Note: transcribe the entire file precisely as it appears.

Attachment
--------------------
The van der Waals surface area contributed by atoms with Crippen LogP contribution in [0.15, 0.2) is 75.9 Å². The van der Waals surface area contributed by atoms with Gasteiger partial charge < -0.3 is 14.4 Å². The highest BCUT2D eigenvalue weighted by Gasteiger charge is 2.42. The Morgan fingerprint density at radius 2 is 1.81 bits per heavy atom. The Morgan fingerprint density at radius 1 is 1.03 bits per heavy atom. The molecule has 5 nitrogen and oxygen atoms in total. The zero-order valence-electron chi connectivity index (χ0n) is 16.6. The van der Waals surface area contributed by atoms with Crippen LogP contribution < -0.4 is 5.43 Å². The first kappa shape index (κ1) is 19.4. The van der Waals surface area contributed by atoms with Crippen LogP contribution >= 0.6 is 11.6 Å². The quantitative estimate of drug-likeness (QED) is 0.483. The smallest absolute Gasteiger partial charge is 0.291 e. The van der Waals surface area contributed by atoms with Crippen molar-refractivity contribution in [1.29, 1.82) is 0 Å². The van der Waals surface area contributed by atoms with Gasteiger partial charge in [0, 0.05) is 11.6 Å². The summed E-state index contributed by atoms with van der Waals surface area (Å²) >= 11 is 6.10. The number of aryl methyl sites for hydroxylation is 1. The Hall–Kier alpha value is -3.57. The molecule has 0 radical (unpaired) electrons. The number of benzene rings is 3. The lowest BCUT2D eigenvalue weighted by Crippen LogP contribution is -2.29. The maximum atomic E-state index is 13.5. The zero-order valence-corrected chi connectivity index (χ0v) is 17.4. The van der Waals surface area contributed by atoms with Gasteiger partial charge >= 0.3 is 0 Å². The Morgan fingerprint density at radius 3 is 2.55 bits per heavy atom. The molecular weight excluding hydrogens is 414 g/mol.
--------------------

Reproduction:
The van der Waals surface area contributed by atoms with Crippen LogP contribution in [0.15, 0.2) is 75.9 Å². The van der Waals surface area contributed by atoms with Gasteiger partial charge < -0.3 is 14.4 Å². The highest BCUT2D eigenvalue weighted by Gasteiger charge is 2.42. The Morgan fingerprint density at radius 2 is 1.81 bits per heavy atom. The Morgan fingerprint density at radius 1 is 1.03 bits per heavy atom. The molecule has 5 nitrogen and oxygen atoms in total. The zero-order valence-electron chi connectivity index (χ0n) is 16.6. The van der Waals surface area contributed by atoms with Crippen LogP contribution < -0.4 is 5.43 Å². The first kappa shape index (κ1) is 19.4. The van der Waals surface area contributed by atoms with Crippen LogP contribution >= 0.6 is 11.6 Å². The quantitative estimate of drug-likeness (QED) is 0.483. The smallest absolute Gasteiger partial charge is 0.291 e. The van der Waals surface area contributed by atoms with Crippen molar-refractivity contribution in [1.29, 1.82) is 0 Å². The van der Waals surface area contributed by atoms with Gasteiger partial charge in [0, 0.05) is 11.6 Å². The summed E-state index contributed by atoms with van der Waals surface area (Å²) >= 11 is 6.10. The number of aryl methyl sites for hydroxylation is 1. The Hall–Kier alpha value is -3.57. The molecule has 0 radical (unpaired) electrons. The number of benzene rings is 3. The lowest BCUT2D eigenvalue weighted by Crippen LogP contribution is -2.29. The maximum atomic E-state index is 13.5. The zero-order valence-corrected chi connectivity index (χ0v) is 17.4. The van der Waals surface area contributed by atoms with Gasteiger partial charge >= 0.3 is 0 Å². The Morgan fingerprint density at radius 3 is 2.55 bits per heavy atom. The molecular weight excluding hydrogens is 414 g/mol.